Intramedullary breakage of the orthopedic instrument is an uncommon event among orthopedic surgeons. Although very little literature is available on this subject, every surgeon must be familiar with the problem and the different ways to tackle it. We report a simple cost-effective innovative technique to remove an intramedullary broken drill bit.
A 35-year-old man presented to our outpatient department with pain and deformity of the right forearm for 3 months. He sustained road traffic accident 3 months back and had closed injury to his right forearm. He underwent indigenous treatment in the form of native splints and oil massage for 2 months. On examination, he had tenderness and his forearm rotations were grossly restricted. Plain radiographs revealed an ununited fracture of both bones forearm.
Patient was planned for open reduction and internal fixation of both bones forearm. The ulna was exposed through the standard approach and the fracture site was exposed. The fracture ends were freshened and we tried to open the medullary canal with a small bone awl. As the awl was not able to enter the medullary cavity, we used a 2.5-mm noncannulated drill bit to open the medullary canal of the proximal fragment. Unfortunately, the drill bit broke and the distal end of the drill bit was inside the medullary cavity of the ulna. We tried to retrieve the broken drill bit by the following technique.
An image was taken using image intensifier to locate the drill bit (Fig. 1). A 4-mm drill bit was used to just enlarge the medullary cavity just at the entry site. A long-depth gauge from the 4.5 mm system was passed into the medullary canal on the inner aspect of the opposite cortex so that the tip of the depth gauge crosses the broken drill bit piece (Fig. 2). Then under image intensifier the hook of the depth gauge was positioned at the proximal tip of the broken drill bit and the depth gauge was pulled with adequate force. The broken drill bit was retrieved (Figs. 3, 4). We then reduced both radius and ulna and stabilized with small fragment dynamic compression plate.
The orthopedic instrument breakage rate ranges between 0.18% and 0.35%.1,2 The actual incidence rate might be higher but this complication is underreported. Drill bit is the most common instrument which is prone to breakage probably because of its increased incidence of reusage. Application of excess bending moment overwhelms the bending strength and results in failure of drill bit. Most of the times, attempts are not made to remove the broken drill bit in the medullary canal as it is cumbersome and time-consuming. Sometimes specialized instruments might be required. Very few studies have been reported regarding techniques to retrieve a broken drill bit.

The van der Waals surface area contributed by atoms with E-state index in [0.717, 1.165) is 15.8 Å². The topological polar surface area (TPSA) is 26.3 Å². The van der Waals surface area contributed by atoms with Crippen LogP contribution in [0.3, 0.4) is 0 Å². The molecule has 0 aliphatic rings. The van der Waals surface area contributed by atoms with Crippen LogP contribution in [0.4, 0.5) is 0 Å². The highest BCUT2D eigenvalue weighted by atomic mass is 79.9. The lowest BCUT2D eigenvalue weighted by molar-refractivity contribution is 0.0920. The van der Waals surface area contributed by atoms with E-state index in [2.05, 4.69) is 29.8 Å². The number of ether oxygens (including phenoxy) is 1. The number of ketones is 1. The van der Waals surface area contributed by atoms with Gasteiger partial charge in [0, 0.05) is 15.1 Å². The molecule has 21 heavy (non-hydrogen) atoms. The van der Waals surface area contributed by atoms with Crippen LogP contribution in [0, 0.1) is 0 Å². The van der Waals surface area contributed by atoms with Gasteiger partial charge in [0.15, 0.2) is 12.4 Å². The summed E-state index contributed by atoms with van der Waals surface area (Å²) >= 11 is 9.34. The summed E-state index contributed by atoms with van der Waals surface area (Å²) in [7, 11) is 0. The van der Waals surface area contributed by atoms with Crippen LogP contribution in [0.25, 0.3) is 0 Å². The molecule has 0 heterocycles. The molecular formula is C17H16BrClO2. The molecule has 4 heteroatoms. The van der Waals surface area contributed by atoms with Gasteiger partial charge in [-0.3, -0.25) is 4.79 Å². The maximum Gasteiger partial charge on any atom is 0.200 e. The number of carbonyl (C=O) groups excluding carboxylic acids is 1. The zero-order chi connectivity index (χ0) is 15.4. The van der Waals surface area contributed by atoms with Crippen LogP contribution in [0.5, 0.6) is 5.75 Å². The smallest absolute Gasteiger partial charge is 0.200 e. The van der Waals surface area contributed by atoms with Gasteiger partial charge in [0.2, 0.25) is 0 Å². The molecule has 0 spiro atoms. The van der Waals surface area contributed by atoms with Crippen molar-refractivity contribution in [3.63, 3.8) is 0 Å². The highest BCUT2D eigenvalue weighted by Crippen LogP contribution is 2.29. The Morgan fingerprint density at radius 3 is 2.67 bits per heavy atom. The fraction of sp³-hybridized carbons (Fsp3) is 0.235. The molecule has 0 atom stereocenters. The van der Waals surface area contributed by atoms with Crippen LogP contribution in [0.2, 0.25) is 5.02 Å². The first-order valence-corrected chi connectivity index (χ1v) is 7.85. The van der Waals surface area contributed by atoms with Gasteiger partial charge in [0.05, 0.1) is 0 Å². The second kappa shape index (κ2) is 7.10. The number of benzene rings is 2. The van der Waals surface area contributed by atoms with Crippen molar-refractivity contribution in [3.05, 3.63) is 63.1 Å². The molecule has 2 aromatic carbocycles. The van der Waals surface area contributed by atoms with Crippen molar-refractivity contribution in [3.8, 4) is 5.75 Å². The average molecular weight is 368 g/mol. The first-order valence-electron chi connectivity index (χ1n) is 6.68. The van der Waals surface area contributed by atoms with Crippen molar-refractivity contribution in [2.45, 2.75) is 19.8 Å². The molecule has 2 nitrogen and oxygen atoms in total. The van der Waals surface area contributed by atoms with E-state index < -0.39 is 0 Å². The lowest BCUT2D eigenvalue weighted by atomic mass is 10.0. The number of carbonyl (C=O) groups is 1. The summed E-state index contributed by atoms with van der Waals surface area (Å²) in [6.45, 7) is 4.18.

Bassi et al3 described a technique for removal of broken cannulated drill bit. They passed multiple K wires through the cannulated drill bit and retrieved it. Mounasamy et al4 reported a technique to remove broken drill bit from femoral medullary canal. They inserted a pituitary rongeur through the fracture site and retrieved the drill bit.
We have used a depth gauge in the 4.5 mm system which is readily available in all-plating instrumentation. The tip of the depth gauge used in 3.5 mm system is very small and is not sufficient to hold the proximal tip of the drill bit. However, the tip of 4.5 mm system depth gauge is like a hook and is also large enough to retrieve the drill bit.
The advantages of this technique are its simple, cost-effective, and less time-consuming. The main disadvantage of this technique is the need for an image intensifier intraoperatively. Although the success rate with this technique is questionable, as we have attempted only in 1 case, it is definitely a simple useful trick. However, this technique will not be possible in other long bones where the medullary canal is wide.
To conclude, depth gauge can be tried as a tool to retrieve the broken intramedullary noncannulated drill bit.
1. Price MV, Molloy S, Sollan MC, et al. The rate of instrument breakage during orthopaedic procedures. Int Orthop. 2002;26:185–187.
2. Pichler W, Mazzurana P, Clement H, et al. Frequency of instrument breakage during orthopedic procedures and its effect on patients. J Bone Joint Surg Am. 2008;90:2652–2654.
3. Bassi JL, Pankaj M, Navdeep S, et al. A technique of removal of a broken drill bit: Bassi’s method. J Orthop Trauma. 2008;22:56–58.
4. Mounasamy V, Desai P, Mallu S, et al. A novel method of removal of a broken drill bit in the femoral medullary canal during internal fixation of a type C distal femoral fracture: a case report. Chin J Traumatol. 2012;15:315–316.